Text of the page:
Papaipema speciosissimaOsmunda Borer MothG4S3S4S3S40.00132
Parapamea buffaloensisBuffalo MothG4S4S40.00041
Bellura densaPicklerelweed Borer MothG5S4S5S4S50.00010
Heterophleps triguttariaThree-spotted FillipG5S4S5S4S50.00010
Hypena manalisFlowing-line HypenaG5S4S5S4S50.00010
VINES
Apios americanaAmerican GroundnutG5S4S40.00041
Nr = Number of Ranked Species = 39
Ner = Number of Extant, Ranked Species = 38
Nv = Number of Historic and Extirpated Species = 1
Nar = Number of Species at Risk of Extirpation (State rank > S5) = 26
Nss = Number of Secure Species (State Rank = S5) = 12
Pss = Proportion of Secure Species (Nss/Ner) = 0.31579
ENE = Expected Number of Extirpations (Sum of PE) = 0.22189
Average PE (ENE/Ner) = 0.00584
Habitat Risk Index = (Nar+Nv) x Average PE = 27 x 0.00584 = 0.15768

Estimated Risk to the Determining Species No S1 species have been identified as Determining Species of this habitat but there are four that are ranked as S2. One additional species, Creeping St. Johns Wort, is considered Historic and probably extirpated from the state. The reasons why this species has disappeared despite the relative commonness of its habitat appear to be unknown.

The Average Probability of Extirpation is the equivalent of a State Rank of S3, indicating a moderate degree of conservation concern.

Estimated Risk to the Co-evolved Species Groups
Estimated Security of the Habitat Twelve of the Determining Species are considered Secure within the state and the Proportion of Secure Species is 32%. This reflects the fact that this habitat is widely distributed across the state. Although rarely occurring as single, very large blocks, the location of these habitats along riparian corridors usually provides a high degree of connectivity.

Index of Habitat Imperilment This habitat has a moderate number of Species at Risk, which coupled with the moderately low value for Average PE produces a moderate value for the Expected Number of Extirpations. In calculating the value for HRI, the combination of the low ENE and moderately high PSS results in a fairly low value, but this is raised somewhat by factoring in the one historic species. This value falls within our Tier 4 Level of Conservation Concern (0.05 ≥ HRI > 0.005).
Identified Risks This habitat is vulnerable to impacts of human activities that affect wetlands more generally. These included habitat conversion involving the filling and/or drainage of specific sites, runoff of sediment- and pollutant-laden stormwaters from development of nearby uplands, construction of reservoirs, and invasion by exotic species.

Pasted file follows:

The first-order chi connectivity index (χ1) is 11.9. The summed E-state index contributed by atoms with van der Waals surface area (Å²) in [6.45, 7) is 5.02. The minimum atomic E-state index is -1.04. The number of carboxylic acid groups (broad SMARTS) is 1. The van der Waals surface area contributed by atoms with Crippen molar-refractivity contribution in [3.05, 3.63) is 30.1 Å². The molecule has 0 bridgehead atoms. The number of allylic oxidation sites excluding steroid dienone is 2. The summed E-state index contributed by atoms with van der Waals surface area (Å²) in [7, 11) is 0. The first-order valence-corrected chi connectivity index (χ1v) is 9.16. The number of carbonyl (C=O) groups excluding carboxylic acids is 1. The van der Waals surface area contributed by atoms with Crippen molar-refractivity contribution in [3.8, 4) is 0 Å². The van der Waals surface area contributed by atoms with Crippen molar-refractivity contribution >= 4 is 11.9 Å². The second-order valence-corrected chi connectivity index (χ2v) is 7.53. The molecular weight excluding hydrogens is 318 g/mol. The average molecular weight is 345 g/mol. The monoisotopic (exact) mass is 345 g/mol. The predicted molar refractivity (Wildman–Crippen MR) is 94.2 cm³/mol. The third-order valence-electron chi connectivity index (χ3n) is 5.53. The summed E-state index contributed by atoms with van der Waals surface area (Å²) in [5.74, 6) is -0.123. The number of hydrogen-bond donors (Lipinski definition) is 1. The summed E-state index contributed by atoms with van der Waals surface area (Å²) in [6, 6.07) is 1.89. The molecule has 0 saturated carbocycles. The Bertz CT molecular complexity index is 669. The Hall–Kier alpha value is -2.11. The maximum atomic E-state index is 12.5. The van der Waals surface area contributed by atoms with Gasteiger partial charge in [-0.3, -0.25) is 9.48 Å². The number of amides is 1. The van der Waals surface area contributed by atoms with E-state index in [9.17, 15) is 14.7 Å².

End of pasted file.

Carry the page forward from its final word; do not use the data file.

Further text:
Observed Trends Loss of mire habitats, especially in the inland portions of the state, has generally not been adequately recorded or estimated.

Distribution Map
Distribution The map shows the wide distribution of this somewhat generalized habitat. The fact that few counties display the maximum number of species is probably mainly due to incomplete survey coverage. This is particularly true for the Insect members of this habitat, with most of the counties represented solely by plant species.
Major Conservation Reserves
Priority Areas for Surveys and Conservation Protection
Stewardship and Management Recommendations Wetland conservation is considered valuable for a number of reasons, including the protection of water quality for human uses and for flood control; a large number of federal and state programs exist particularly for that purpose and that are largely oriented towards the restoration of degraded wetlands. Plugging drainage ditches to restore natural hydrology is one important type of management, as is the reduction of tree cover in some cases in order to counteract the effects of transpiration. For the conservation of the native biodiversity of wetlands, particularly the small, naturally isolated types that are included within this habitat, protection of existing, high quality occurrences needs to be given much more emphasis than it currently receives. Given the patchy nature of the distribution of these habitats, attention also importantly needs to be given to maintaining the connections -- usually riparian corridors -- that link them together. A system of interacting, mutually reinforcing units is critical for the long-term persistence of these habitats.

References
Updated on 2022-06-14 11:58:38